Iran has vigorously pursued a program to threaten U.S. aircraft carrier task forces in the region. In May of last year, responding to the deployment of the aircraft carrier USS Abraham Lincoln to the Persian Gulf, Amir Ali Hajizadeh, head of the Revolutionary Guard’s air force, told news agency Al Jazeera that, “An aircraft carrier that has at least 40 to 50 planes on it and 6,000 forces gathered within it was a serious threat for us in the past. But now it is a target and the threats have switched to opportunities.” Hajizadeh went on to tell reporters, “If [the Americans] make a move, we will hit them in the head”.

The Iranian Air Force, while large, is also largely outdated.

A December 30, 2019 report by David Axe in NationalInterest.org said that, “Barred from acquiring new fighters, Iran has resorted to upgrading and copying its older planes.” Axe went on to write that, “Iran’s fighters are old and outdated. The ones that aren’t old are just new copies of old designs. The Air Force’s squadron fly American-made F-14s, F-5s and F-4s dating from the 1970s, some 1980s-vintage MiG-29s and Sukhoi fighter-bombers and a few J-7s that the Islamic Republic bought from China during the 1990s”.

Because Iran’s Air Force is made up of outdated and predominantly western-built aircraft, they are highly susceptible to U.S. counter-air tactics and defenses. For these reasons, Iran’s ability to launch airstrikes on U.S. interests in the region are largely non-existent.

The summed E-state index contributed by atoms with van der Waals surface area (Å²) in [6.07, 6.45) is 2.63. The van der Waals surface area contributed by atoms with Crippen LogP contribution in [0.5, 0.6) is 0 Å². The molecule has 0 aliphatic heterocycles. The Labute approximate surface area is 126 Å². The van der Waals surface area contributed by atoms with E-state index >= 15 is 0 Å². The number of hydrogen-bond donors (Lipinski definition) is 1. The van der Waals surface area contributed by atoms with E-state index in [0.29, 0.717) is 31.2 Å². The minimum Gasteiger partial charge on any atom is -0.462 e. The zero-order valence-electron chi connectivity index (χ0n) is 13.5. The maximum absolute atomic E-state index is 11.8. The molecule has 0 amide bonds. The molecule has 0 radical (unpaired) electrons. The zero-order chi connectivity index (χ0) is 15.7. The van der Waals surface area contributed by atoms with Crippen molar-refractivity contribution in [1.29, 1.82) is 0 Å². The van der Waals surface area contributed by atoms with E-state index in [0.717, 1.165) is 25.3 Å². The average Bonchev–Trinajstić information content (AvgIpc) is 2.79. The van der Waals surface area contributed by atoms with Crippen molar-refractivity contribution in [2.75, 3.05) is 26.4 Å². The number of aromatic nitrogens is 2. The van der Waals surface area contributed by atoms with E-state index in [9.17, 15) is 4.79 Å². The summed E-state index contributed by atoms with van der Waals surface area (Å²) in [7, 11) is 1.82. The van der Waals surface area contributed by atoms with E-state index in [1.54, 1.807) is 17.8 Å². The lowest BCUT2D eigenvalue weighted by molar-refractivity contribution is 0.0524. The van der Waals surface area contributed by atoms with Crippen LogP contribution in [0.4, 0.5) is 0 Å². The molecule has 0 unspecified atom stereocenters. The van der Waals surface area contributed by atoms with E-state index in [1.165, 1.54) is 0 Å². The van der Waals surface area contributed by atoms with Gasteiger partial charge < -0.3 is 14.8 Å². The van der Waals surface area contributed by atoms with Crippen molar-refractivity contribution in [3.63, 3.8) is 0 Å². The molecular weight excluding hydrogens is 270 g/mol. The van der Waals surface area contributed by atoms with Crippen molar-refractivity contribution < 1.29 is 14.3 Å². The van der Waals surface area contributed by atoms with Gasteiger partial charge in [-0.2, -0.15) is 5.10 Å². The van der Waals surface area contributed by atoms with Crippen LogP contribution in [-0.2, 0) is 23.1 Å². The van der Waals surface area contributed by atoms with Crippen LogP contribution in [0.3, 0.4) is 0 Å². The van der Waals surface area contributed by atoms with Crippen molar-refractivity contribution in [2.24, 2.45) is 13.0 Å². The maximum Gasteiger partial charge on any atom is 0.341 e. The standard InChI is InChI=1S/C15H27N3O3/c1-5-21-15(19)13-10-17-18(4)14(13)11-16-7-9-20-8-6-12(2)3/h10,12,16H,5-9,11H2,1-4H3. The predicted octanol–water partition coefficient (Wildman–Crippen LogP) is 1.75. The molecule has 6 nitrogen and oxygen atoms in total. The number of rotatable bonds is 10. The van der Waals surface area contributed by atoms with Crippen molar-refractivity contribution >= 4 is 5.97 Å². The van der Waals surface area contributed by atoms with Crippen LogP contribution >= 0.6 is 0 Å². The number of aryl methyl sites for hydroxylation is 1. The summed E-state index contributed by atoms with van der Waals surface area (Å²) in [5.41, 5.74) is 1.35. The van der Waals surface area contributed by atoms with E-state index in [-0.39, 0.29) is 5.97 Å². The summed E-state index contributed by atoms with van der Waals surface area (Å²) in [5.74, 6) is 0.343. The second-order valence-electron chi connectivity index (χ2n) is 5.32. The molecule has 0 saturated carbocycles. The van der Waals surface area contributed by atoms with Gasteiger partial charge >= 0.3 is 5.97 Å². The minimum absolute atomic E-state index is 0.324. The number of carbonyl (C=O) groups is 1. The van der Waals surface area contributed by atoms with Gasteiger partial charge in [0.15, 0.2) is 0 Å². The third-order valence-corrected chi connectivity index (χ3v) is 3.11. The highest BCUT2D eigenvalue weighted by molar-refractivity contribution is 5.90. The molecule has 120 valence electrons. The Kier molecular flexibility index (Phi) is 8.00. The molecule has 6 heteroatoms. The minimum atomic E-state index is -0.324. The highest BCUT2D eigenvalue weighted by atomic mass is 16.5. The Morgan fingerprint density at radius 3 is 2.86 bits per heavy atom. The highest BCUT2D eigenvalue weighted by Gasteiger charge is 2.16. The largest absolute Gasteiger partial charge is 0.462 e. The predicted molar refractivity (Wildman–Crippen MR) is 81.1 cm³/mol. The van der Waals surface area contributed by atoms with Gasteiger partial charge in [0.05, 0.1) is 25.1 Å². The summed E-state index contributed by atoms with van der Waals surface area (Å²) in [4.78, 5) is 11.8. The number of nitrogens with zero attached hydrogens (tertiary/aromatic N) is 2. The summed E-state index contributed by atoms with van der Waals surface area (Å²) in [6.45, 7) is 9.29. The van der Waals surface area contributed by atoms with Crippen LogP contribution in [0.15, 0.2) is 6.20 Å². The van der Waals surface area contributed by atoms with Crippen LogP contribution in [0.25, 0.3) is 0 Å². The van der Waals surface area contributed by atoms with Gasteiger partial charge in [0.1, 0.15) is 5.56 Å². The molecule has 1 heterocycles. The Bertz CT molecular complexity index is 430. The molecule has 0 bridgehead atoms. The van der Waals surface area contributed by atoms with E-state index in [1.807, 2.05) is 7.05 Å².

In 2012, the U.S. Central Intelligence Agency released a formerly classified report on the shipment of the Chinese-designed Silkworm family of heavy anti-ship missiles to Iran. The agency concluded that at least 20 of the missiles had been shipped to Iran from China in the late 1980’s.

A redacted CIA report on the Iranian acquisition of Silkworm missiles. (Photo: Central Intelligence Agency)

In 2006, Hezbollah guerillas launched a more advanced version of the Silkworm, a Chinese C-701, at an Israeli warship off the Lebanese coast. The July 14 2006 attack on the Israeli warship, the INS Hanit, killed four crew members and heavily damaged the Israeli corvette. More recently, Iranian small vessels have been photographed shadowing ships from the USS Abraham Lincoln battle group when sailing in the Iranian region. Given the capabilities of U.S. Navy anti-missile defenses however, it is unlikely an attack by older generation heavy surface-to-surface anti-ship missiles would be successful against a U.S. carrier. Although attempts can’t be ruled out, obviously.

One tangible threat to U.S. aligned interests in the region could come from Iranian surface-to-surface ballistic missiles. According to the Center for Strategic & International Studies, in a May 30, 2019 report, Iran likely fields a force of over 150 medium and short range ballistic missiles. Iran is also in joint development with North Korea on more advanced, long range ballistic missiles, but so far sanctions and import restrictions combined with ongoing U.S. attempts at moderation with North Korea have slowed progress on these more advanced ballistic missile programs. But even with Iran’s 150+ medium and short range ballistic missiles, analogous to Saddam Hussein’s Scud missiles of the Iraq wars, there is a shortage of U.S. targets within striking range.